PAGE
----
'Q. All right, then, what did you say Court, is that the District Court said to me, 'Harry, it was stupid of me. I lied. I thought it would help me in my selling. I realize I made a mistake. I will never, never do it again, I promise you. It was the stupidest thing I have ever done, to lie the way I did.' He offered me his hand. I shook hands with him and said, 'Fred, I believe you. You will never say it again."
'A. * * * I called Mr. Vahlsing Senior in Corpus Christi, at a hotel. I told Mr. Vahlsing that I had just come up from the Valley and I had heard the stories, I had dinner with Mr. Fred Meyer, that he had admitted it to me and apologized
'Q. What were these-- what was your exact conversation to Mr. Vahlsing? What did you tell him? A. That I had confronted Mr. Meyer with him telling Mr. Lutz, Mr. Boler and Mr. Benson that I had been fined by the Bureau of Weights and Measures, 'that you had to sue me to get a refund of money; that I was a crook, and if they did business with me, I would cheat them.'
'Q. And what did he say to you? A. He said, 'Well, I don't know.' I then told him that Mr. Lutz had given me an order for three million bags and I wanted to cancel them because Mr. Meyer had gone back to Mr. Lutz and again repeated these crooks and cheats and 'we had to fine him and I will prove it to you.'
'Q. When did Mr. Meyer go back to Mr. Lutz? Was this a subsequent conversation? A. After I had left the Valley, and had Mr. Meyer's promise that he wouldn't repeat it.
'Q. You told Mr. Vahlsing about this? A. I told Mr. Vahlsing about it, and that Mr. Lutz was waiting for him to call him, that he wanted to cancel the order, and would he please do so, and now that it has gone further, that the whole story is throughout the whole Valley, and I would like him to print a retraction in the newspaper, that he never had to sue me, that I never cheated him, and he refused to do it.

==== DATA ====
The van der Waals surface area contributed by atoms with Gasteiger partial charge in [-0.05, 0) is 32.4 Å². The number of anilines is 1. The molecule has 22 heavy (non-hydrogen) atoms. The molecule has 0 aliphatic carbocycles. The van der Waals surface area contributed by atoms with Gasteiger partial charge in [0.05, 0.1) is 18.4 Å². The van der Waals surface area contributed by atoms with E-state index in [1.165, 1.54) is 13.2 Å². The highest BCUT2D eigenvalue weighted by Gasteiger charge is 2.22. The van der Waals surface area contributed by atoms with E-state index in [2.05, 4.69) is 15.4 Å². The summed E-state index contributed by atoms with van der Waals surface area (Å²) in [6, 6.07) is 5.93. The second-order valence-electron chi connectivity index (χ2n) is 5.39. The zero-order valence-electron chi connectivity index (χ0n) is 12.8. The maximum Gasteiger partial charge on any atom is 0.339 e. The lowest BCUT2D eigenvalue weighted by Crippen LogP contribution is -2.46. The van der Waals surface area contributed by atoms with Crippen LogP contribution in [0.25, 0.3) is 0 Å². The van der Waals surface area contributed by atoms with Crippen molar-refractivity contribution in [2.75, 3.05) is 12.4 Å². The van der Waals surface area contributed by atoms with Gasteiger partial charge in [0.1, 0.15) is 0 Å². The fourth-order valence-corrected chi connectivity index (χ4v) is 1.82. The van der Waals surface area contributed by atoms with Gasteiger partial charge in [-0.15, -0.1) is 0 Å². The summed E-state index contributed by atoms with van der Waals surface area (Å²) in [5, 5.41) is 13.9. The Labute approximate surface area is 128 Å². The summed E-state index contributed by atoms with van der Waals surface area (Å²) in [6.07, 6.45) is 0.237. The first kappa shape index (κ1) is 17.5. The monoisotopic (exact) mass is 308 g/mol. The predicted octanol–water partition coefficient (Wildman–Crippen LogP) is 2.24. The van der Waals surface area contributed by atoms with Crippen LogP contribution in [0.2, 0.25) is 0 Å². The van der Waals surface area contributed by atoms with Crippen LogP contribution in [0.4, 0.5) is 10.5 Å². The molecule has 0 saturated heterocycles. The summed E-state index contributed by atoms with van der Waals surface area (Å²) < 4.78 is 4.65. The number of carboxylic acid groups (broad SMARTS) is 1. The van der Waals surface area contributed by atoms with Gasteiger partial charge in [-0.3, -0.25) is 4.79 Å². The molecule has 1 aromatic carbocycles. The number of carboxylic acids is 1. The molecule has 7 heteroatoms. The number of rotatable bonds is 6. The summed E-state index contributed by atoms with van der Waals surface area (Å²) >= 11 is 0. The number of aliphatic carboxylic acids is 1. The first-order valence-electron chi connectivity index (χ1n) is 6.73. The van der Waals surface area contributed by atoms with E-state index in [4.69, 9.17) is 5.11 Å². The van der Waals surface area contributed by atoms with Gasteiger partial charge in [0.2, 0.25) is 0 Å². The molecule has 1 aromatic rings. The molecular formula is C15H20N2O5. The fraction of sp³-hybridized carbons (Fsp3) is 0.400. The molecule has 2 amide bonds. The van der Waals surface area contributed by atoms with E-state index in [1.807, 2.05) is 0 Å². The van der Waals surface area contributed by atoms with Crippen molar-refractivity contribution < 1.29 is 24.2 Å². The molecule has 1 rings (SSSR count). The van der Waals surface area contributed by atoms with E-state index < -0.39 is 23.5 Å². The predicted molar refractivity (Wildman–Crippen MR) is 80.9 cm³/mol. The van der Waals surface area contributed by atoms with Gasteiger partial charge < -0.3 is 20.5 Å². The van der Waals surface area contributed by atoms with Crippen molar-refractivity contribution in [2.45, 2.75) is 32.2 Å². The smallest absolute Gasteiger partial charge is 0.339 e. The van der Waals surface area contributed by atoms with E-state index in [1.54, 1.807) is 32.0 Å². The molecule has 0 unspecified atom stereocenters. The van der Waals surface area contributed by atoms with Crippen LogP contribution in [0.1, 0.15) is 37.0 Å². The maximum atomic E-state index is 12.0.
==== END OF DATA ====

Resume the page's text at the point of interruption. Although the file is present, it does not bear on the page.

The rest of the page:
'Q. And did he state why? A. He said something-- he said to me, when I told him about printing a retraction, because I was being hurt so badly, the reason of why, he said, 'I don't retract anything. The Vahlsing-- ' no, 'The Vahlsing group doesn't retract anything.'
'Q. Was that the end of that conversation? A. That was the end of the conversation that day, he refused to retract, he refused to call, he refused to print anything, they don't do that.'
In the order overruling the defendant's motion for new trial, the trial court made the comment:
'Plaintiffs' evidence, accepted by the jury, showing a course of vicious, malicious, slanderous false statements made by defendant, Meyer, General Manager of Texas Plastics, concerning plaintiffs after having accepted the run of plaintiffs' business establishment and securing information as to business methods before setting up in competition with plaintiffs. It shows a wanton adoption and approval of such slanders by Vahlsing, Sr., owner of Texas Plastics and against Vahlsing, Jr., his son. The cold record cannot disclose the arrogance, ruthlessness and vicious indifference to these wrongs by the Vahlsings. This attitude on their part probably accounts for the fact that the jury awarded $50,000 exemplary damages as against only $25,000 actual damage.'
Elsewhere the court spoke of 'Vahlsing Senior's snarling testimony' as to one point.
'No party may assign as error the giving or the failure to give an instruction unless he objects thereto before the jury retires to consider its verdict, stating distinctly the matter to which he objects and the grounds of his objection.' 28 U.S.C.A., F.R.C.P., Rule 51